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Will Massachusetts bring back the death penalty?

A bill to reinstate the death penalty is being considered by the Legislature, but only about a third of state residents support capital punishment. 

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    This November 2005, file photo, shows the death chamber at the Southern Ohio Correctional Facility in Lucasville, Ohio. With two dozen scheduled executions in limbo, Ohio officials sent a forceful letter to the U.S. Food and Drug Administration on Friday, Oct. 9, 2015, asserting the state believes it can obtain a lethal injection drug from overseas without violating any laws. (AP Photo/Kiichiro Sato, File)
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Does history repeat itself? In Massachusetts it might.

Thanks to the state's liberal politics and large proportion of Catholics, the Bay State has long held a distaste for the death penalty, holding its most recent execution in 1947. But now the state legislature is weighing a bill to reinstate capital punishment, according to The Associated Press.

In 1975, the Massachusetts Supreme Judicial Court curtailed capital punishment, prompting a push for an amendment to the state's constitution that would have restored it. Voters approved this in 1982, and  the governor signed a law reinstating the death penalty for certain cases, according to Channel 5 WCVB. But two years later, the Massachusetts Supreme Judicial Court determined that law to be unconstitutional, in effect banning capital punishment.

In 1997, the House was one vote shy of restoring capital punishment after the killing of a 10-year-old boy in Cambridge.

Since then, support for the death penalty among legislators and the public has receded.

This year, a Gallup poll showed 60 percent of Americans find the death penalty morally acceptable. That’s only a three percent drop since 2001.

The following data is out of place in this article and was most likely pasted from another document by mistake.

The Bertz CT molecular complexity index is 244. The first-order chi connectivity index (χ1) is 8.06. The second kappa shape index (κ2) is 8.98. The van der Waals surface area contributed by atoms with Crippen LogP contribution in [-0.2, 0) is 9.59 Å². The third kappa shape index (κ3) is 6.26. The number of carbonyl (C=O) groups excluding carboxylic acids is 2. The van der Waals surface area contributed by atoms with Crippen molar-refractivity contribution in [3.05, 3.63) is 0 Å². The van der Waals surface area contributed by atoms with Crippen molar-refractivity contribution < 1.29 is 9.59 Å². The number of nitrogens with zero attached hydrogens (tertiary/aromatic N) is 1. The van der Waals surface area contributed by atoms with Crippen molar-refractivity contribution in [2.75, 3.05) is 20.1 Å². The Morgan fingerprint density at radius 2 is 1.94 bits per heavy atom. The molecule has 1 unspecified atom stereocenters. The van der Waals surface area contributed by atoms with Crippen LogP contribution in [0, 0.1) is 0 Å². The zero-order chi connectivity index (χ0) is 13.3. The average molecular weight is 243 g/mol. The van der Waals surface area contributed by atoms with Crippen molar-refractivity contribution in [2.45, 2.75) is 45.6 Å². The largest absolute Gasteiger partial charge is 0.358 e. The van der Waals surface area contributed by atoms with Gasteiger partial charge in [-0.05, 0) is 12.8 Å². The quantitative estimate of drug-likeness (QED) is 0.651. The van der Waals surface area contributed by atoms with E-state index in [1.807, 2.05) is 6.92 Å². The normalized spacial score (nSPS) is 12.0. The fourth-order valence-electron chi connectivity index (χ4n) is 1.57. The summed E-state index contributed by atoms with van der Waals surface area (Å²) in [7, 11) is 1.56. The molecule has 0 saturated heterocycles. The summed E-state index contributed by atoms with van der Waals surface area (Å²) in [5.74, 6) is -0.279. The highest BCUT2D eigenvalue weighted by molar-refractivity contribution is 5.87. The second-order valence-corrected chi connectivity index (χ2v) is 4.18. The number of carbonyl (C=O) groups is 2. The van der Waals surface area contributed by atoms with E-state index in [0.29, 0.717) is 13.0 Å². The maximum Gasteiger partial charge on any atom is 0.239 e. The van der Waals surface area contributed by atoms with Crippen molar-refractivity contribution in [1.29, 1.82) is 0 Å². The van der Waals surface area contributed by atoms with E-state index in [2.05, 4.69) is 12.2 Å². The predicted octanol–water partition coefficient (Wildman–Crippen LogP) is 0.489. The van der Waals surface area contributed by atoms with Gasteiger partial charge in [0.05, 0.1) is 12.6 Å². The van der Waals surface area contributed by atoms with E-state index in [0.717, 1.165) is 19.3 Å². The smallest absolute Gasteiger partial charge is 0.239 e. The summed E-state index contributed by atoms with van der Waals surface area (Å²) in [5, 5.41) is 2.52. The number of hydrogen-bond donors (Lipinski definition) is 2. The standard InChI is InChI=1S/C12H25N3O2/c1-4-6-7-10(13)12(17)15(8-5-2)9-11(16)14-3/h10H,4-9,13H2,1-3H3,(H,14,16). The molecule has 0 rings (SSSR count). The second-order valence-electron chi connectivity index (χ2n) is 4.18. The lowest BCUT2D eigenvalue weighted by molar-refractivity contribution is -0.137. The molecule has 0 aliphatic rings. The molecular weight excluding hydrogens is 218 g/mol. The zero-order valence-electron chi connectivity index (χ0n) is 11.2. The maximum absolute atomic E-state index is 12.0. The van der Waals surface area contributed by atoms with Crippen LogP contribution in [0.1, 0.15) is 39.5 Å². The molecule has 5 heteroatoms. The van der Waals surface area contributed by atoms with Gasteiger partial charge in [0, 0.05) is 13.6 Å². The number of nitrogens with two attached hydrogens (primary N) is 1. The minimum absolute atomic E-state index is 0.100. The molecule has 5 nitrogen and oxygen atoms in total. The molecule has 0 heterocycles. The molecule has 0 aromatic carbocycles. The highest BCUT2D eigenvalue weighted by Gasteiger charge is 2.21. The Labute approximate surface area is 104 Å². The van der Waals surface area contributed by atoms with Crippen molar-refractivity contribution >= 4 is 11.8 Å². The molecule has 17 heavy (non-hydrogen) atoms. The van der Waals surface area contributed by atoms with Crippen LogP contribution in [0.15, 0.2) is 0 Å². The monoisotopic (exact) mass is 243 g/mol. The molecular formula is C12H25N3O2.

But according to the Boston Globe, about a third of Massachusetts citizens support the death penalty, yet less than a fifth supported the death penalty for Dzhokhar Tsarnaev, who was convicted for his involvement in the 2013 Boston Marathon Bombings and subsequently sentenced to death. Even the family of Martin Richard, a boy who died in the blasts, didn’t want the death penalty because they feared it would result in an endless appeals process.

As the Christian Science Monitor’s Jessica Mendoza reported this summer, Nebraska passed a law repealing the death penalty, which was later challenged by an advocacy group that said it collected enough signatures to suspend the repeal and send the issue back to voters for the 2016 election.

In recent years, the drugs used in lethal injections have been in short supply, and some critics claim lethal injection is cruel and unusual punishment after seemingly botched executions. As CNN reported last month, when prison officials administered a lethal injection to an inmate, his execution became on of the longest in US history while “he moaned and writhed on the gurney for 43 minutes before dying of a heart attack.”

In June, the Supreme Court ruled that the use of a drug some blame for the apparently botched executions, midazolam, was constitutional.  

This report contains material from The Associated Press.  

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